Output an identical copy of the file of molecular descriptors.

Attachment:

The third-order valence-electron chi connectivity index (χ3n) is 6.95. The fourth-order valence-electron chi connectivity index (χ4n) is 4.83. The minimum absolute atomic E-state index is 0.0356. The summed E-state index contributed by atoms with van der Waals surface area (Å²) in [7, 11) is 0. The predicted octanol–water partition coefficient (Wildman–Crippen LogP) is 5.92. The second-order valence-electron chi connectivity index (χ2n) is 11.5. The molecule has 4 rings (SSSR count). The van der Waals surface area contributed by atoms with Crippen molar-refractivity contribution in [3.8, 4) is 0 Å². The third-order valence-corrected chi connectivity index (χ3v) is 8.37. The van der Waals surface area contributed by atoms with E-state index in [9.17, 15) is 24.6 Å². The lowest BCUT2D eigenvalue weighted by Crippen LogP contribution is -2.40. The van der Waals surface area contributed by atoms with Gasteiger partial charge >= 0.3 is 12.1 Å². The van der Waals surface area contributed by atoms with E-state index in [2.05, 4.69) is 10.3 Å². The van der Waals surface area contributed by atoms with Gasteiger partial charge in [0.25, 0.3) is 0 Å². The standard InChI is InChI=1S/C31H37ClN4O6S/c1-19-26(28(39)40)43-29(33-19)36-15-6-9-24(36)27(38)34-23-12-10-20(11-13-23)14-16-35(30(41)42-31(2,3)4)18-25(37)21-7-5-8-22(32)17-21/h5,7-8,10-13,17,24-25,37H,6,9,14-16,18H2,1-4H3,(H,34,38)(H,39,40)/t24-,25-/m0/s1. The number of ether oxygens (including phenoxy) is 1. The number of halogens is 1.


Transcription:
The third-order valence-electron chi connectivity index (χ3n) is 6.95. The fourth-order valence-electron chi connectivity index (χ4n) is 4.83. The minimum absolute atomic E-state index is 0.0356. The summed E-state index contributed by atoms with van der Waals surface area (Å²) in [7, 11) is 0. The predicted octanol–water partition coefficient (Wildman–Crippen LogP) is 5.92. The second-order valence-electron chi connectivity index (χ2n) is 11.5. The molecule has 4 rings (SSSR count). The van der Waals surface area contributed by atoms with Crippen molar-refractivity contribution in [3.8, 4) is 0 Å². The third-order valence-corrected chi connectivity index (χ3v) is 8.37. The van der Waals surface area contributed by atoms with E-state index in [9.17, 15) is 24.6 Å². The lowest BCUT2D eigenvalue weighted by Crippen LogP contribution is -2.40. The van der Waals surface area contributed by atoms with Gasteiger partial charge >= 0.3 is 12.1 Å². The van der Waals surface area contributed by atoms with E-state index in [2.05, 4.69) is 10.3 Å². The van der Waals surface area contributed by atoms with Gasteiger partial charge in [0.25, 0.3) is 0 Å². The standard InChI is InChI=1S/C31H37ClN4O6S/c1-19-26(28(39)40)43-29(33-19)36-15-6-9-24(36)27(38)34-23-12-10-20(11-13-23)14-16-35(30(41)42-31(2,3)4)18-25(37)21-7-5-8-22(32)17-21/h5,7-8,10-13,17,24-25,37H,6,9,14-16,18H2,1-4H3,(H,34,38)(H,39,40)/t24-,25-/m0/s1. The number of ether oxygens (including phenoxy) is 1. The number of halogens is 1.